Oct
23

Smart advice from the streets of San Francisco: “Reading a situation,” by Charles Warren

“Wreak havoc. This is not the dojo. My targets of preference
for rear attacks, in order are knees, kidneys, neck and head.”

My comment on reading a situation before intervening is to click on your awareness to get a “read” on the situation. Some situations are obviously those to get involved in, some not. Then there is a situation set up in an armed self-defense class where the trainee comes upon a man holding a screaming struggling woman on the ground. Seems obvious. Surprise. When Galahad rides to the rescue and frees the girl, the reason she was being held down becomes apparent. She shoots him.

Dialing 911 on your cell phone might not be stupid. Hopefully it is the cavalry that comes so you don’t find yourself enduring calvary.

If you decide to wade in, how well equipped are you? I usually carry pepper in any somewhat risky environment and would probably lead with that. Any weapons of opportunity that the attackers haven’t already seized upon?

Remember you are barging in, probably from behind. It is unclear that any of the participants, including the victim, consider you welcome. Wreak havoc. This is not the dojo. My targets of preference for rear attacks, in order are knees, kidneys, neck and head. Practice your kicks recently? How about your strikes? You weren’t thinking of using your fists against anything hard, like a head, were you? And don’t try to reason with folks. Kiai might be more appreciated. If your initial attack is effective enough to leave a screaming “victim” writhing in pain, better. It is FAR preferable to have your initial onset sow panic in those who re-orient to your threat*.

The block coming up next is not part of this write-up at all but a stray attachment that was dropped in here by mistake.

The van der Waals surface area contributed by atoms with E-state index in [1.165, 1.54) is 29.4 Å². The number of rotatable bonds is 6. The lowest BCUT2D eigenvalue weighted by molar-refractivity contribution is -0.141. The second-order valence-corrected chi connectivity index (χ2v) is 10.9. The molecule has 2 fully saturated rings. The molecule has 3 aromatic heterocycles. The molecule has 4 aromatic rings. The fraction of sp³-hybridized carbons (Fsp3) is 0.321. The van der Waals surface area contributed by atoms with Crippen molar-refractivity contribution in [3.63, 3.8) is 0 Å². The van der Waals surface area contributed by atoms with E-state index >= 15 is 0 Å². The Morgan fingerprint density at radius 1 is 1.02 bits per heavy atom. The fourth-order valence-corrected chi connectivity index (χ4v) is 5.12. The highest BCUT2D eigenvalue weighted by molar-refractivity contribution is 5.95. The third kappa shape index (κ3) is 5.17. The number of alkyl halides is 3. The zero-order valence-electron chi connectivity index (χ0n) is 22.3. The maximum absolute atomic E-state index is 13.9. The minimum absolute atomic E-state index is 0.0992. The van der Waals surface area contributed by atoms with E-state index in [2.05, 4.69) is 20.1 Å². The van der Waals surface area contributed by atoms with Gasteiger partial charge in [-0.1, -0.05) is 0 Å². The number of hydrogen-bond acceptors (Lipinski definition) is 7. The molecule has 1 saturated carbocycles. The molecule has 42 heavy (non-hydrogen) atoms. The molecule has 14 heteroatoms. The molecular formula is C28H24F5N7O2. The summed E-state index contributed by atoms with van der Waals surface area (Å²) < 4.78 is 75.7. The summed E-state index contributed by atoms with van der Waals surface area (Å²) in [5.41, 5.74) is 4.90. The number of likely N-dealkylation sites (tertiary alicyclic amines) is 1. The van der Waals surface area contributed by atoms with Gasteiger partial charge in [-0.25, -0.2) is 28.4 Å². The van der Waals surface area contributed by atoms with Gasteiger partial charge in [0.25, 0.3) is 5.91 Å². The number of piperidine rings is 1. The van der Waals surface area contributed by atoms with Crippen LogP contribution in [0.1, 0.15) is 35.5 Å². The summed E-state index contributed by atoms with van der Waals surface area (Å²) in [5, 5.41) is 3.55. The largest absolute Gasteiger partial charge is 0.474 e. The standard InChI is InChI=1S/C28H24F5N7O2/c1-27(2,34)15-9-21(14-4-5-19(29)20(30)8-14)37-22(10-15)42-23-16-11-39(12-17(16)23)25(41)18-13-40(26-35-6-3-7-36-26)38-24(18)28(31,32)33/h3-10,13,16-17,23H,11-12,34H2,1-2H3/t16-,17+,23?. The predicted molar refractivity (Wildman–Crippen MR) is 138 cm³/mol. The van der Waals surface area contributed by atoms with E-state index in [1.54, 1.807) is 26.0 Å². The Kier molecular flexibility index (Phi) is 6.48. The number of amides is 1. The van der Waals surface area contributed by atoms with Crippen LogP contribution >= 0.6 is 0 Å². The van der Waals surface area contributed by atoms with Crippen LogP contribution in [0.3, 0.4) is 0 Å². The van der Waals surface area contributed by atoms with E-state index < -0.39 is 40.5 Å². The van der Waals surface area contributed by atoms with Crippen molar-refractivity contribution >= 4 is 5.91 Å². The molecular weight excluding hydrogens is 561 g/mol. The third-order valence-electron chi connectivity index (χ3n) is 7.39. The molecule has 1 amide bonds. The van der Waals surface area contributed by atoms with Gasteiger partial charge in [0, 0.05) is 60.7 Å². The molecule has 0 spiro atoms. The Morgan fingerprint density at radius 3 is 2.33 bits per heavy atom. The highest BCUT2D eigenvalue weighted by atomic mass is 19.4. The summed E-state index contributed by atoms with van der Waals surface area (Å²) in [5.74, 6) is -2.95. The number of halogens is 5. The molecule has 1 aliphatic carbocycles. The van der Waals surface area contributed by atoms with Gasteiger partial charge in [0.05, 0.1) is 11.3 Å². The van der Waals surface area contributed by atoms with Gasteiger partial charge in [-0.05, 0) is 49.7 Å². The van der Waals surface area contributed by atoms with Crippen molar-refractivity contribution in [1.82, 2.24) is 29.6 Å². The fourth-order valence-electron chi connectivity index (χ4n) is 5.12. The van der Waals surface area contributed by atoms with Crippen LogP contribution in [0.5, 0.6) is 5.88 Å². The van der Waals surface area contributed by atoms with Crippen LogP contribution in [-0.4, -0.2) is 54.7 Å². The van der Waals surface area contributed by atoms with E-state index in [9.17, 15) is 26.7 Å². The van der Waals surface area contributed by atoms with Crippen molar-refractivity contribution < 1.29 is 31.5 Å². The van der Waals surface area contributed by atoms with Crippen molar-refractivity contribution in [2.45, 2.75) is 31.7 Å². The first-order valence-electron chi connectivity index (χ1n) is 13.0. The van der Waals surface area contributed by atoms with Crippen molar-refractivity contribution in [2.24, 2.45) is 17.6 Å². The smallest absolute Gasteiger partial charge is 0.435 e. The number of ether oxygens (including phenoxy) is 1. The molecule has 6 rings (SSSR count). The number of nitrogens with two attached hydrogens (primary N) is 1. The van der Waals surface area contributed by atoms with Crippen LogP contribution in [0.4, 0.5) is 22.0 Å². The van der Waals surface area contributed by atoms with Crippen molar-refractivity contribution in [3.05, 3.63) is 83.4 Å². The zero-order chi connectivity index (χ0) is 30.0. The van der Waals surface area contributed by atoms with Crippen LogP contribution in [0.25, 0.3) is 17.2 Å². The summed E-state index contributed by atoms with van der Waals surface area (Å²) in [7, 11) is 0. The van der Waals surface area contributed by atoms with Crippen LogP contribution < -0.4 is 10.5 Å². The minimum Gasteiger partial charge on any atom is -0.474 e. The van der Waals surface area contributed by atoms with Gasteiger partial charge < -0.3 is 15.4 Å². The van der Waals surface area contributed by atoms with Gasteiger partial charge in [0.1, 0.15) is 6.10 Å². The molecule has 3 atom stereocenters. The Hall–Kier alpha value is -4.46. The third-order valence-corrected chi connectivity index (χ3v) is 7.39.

A consideration for any aspiring Samaritan is that the observed attackers may have left a lookout/rear guard. Engaging an aware lookout is altogether different than attacking from the rear. The alarm raised, expect a more or less disciplined response from the main group.

If you are lucky and they just run away, you might consider doing the same thing in the opposite direction. Some jurisdictions might not view your intervention as humanitarian.

* The Siege of Vienna (1683) was lifted by attacking the Turkish rear. A surprise attack and disciplined advance routed the more massive Turkish army. Note – the Europeans had learned something in the wars of the Reformation which the Turks had missed. Anyone laying siege may be attacked from the rear, possibly besieged themselves.

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Comments

  1. Well written… being Galahad has more than a few dangers attached to it. The call [to assist] needs to be clear and once begun must be violent and ruthless! Those perpetrating violence will have no problem including another body to the havoc. With that in mind the saying ‘beware all ye who enter here’ must be fully understood and the results of intervention clear!